The New York-based investment group agreed to buy a controlling interest of Corning's consumer products division in August. It backed out of the deal because of soft sales in the housewares business in the current quarter and the potential for lost sales in 1998 due to changes in Asian currency markets, according to a statement released by Corning.
Corning's chief executive officer, Roger Ackerman, claims the company is fiscally sound and is seeing no impact now from the Pacific rim.
"Corning's consumer housewares business is very healthy, with year-to-date operating profits up over 50 percent through November, and the business' new products for 1998 have been well received by customers," Ackerman said in a written statement.
The company will pursue selling to another buyer, he said.
"This isn't the first time a deal has fallen apart. It's not the end of the world," Ott said.
The company has contacted potential buyers who were bidders in the first round with AEA Investors Inc., she said. Company officials could meet with them as early as next week, Ott said.
Corning announced in May its intention to sell its consumer products division by the end of the year. The division markets and manufactures cookware and tableware products worldwide, including Corelle, Corning Ware, Pyrex glass, Revere Ware and Visions.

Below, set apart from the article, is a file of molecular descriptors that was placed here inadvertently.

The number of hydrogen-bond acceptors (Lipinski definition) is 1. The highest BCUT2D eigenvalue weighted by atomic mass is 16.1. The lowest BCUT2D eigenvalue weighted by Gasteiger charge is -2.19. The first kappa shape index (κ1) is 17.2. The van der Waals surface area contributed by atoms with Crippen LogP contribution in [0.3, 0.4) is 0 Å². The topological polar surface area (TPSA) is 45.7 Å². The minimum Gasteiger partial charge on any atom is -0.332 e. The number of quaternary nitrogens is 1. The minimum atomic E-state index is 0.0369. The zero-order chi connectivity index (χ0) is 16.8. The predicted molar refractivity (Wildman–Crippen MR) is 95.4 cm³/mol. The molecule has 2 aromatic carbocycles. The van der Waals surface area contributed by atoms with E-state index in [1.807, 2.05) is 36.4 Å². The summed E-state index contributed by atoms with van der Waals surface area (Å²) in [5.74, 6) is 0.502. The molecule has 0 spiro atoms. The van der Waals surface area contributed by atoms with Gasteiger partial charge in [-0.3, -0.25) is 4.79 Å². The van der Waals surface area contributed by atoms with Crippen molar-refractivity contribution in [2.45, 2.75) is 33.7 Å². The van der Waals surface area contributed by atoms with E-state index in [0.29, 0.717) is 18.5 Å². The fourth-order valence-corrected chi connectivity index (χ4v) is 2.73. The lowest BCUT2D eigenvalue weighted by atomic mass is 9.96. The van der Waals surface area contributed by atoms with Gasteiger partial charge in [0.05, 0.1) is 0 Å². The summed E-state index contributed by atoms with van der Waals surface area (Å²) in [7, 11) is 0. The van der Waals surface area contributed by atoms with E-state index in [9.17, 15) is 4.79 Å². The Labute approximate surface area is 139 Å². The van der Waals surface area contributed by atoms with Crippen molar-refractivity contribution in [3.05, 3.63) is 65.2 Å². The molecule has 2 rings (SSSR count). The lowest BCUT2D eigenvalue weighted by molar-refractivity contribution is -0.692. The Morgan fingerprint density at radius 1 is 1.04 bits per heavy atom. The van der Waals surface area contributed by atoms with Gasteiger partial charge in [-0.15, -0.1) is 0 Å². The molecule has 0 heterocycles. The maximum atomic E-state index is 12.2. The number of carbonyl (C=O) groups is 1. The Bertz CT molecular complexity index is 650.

The packaging and distribution center at 1200 S. Antrim Way in Greencastle, which employs about 600 people, hired more workers in the fall at the onset of holiday baking time, the company's peak season.
The plant in Martinsburg makes Corning Ware and Visions cookware and employs about 350 people.
Local employees were wary of their future when the company announced it was for sale. But many said they were relieved when it was sold to AES since they were told the company planned to honor the union's contract until it expired in 1999.
Corning's biggest and fastest-growing business is its manufacture of optical fiber, optical cable and photonic components.
AEA Investors was founded in 1969 as a private investment vehicle for wealthy industrial families such as the Rockefellers and Mellons.